The potential of new technologies in today’s ticketing challenges.

The Champions League final, Real's incredible rout and spectacular Liverpool, who wouldn't want to see it live! It turned out that there were all too many takers, and unfortunately UEFA was not up to the task of organizing such an important event. Why did the match start more than half an hour late? What did the organizers not foresee, and how can this be remedied? How can modern technology support sports event organizers?

Willing to such an event as the final of the Champions League will never run out. Price or location do not play a role here, because fans of teams that often come to the end of the most important games in club football in spectacular circumstances simply have to be at such a match. The Champions League final was watched on TV by about 400 million people, and the stadium had “only” 80,000 seats. With the first announcement of the match being delayed, it became clear that there were organizational problems. The next shots showed the viewers where the problem lay … Fans jumping over the fence and playing school “bricklayer” with the security of the event, huge crowd and crowd in front of the entrances, blocked fire corridors and emergency exits. Was it possible to prevent all the chaos and the fact that in the end many people saw the match without tickets, and those who legally purchased their tickets were unable to reach the stadium?

What failed?

The cause of the confusion and scandal around the Champions League final is the phenomenon of the so-called. fake ticketing, i.e. (simply speaking) fraud and irregularities related to the distribution and resale of tickets for major events. What leads to this phenomenon?

– asymmetry of information: a person buying a second-hand ticket has no way to check whether the ticket they have purchased is valid and original. So everything is based on trust;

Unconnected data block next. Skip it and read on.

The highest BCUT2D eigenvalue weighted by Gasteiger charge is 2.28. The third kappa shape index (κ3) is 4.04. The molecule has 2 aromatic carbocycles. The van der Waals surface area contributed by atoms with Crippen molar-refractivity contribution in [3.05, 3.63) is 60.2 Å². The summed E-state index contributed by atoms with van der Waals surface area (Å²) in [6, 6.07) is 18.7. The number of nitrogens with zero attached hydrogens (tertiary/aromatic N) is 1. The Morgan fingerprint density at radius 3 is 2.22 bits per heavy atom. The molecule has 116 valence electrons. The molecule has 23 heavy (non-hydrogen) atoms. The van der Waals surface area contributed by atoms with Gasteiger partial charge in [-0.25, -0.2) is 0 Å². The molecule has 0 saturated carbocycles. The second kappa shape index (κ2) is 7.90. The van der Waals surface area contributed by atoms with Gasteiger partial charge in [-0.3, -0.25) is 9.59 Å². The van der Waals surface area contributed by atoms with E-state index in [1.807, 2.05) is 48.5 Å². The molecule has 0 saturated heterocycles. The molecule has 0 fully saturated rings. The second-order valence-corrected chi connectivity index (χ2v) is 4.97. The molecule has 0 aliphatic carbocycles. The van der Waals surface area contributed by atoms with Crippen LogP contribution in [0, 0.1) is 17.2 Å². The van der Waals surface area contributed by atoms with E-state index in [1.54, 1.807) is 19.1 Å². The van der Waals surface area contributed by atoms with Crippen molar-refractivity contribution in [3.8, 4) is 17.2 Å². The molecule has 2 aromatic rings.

– duplication: a fan who has an admission ticket can easily copy the pass and sell it without any problems, e.g. in front of the stadium;

– possession of a ticket and its ownership: this is related to the previous point: if the ticket is not personal or it is simply not controlled, it is impossible to prove that you are the actual owner, so the first one to appear at automatic gates with a copy your ticket, he will be the only one to enter the stadium and will be considered the rightful owner;

– no control and no traceability of each ticket: once UEFA sells a ticket, it loses all control and visibility of what happens to it next, who then bought and sold it, and therefore it is impossible to determine the final owner.

How to combat these problems?

The answer to the problems of UEFA, as well as the organizers of other important sports events, may be technology in the form of Web 3.0. Third-generation Internet offers three options:

– issuing a pool of tickets as a numbered collection of NFT tokens. They would be tradable and transferable (at a predetermined price) and would contain fraud disincentives (licensing fees included in smart contracts), which would also generate revenue for UEFA;

– making tickets non-transferable. This is a more theoretical solution, because it involves the use of SBT, or soul-bound tokens, which work like game achievements, but instead of going to our avatar, they go to us and are non-transferable. However, SBT is still in development and may not be available until late 2022;

– use of ready-made and proven solutions based on NFT in ticketing. One of them is the GET protocol, i.e. the infrastructure for the digital operation of the ticketing system, which has already served over 420 events and processed over a million tickets, more than half of which are NFT tickets.


The source of the problem that arose on May 28 during the Champions League final was the impossibility of tracing the rightful owners of the tickets, which led to further chaos. The problem of fake ticketing keeps coming back and it’s time to do something about it. New technologies such as NFT, SBT or existing and already proven protocols are the answer. In addition to the possibilities offered by these solutions, they improve, accelerate and are a cheap alternative to the entire process of ticket sales and control. Particularly unique is the control, because the blockchain, which stores historical data on the ownership of a given token, would allow UEFA to track the entire path that the ticket travels, from its release on the market, to crossing the threshold of the stadium by its final buyer.

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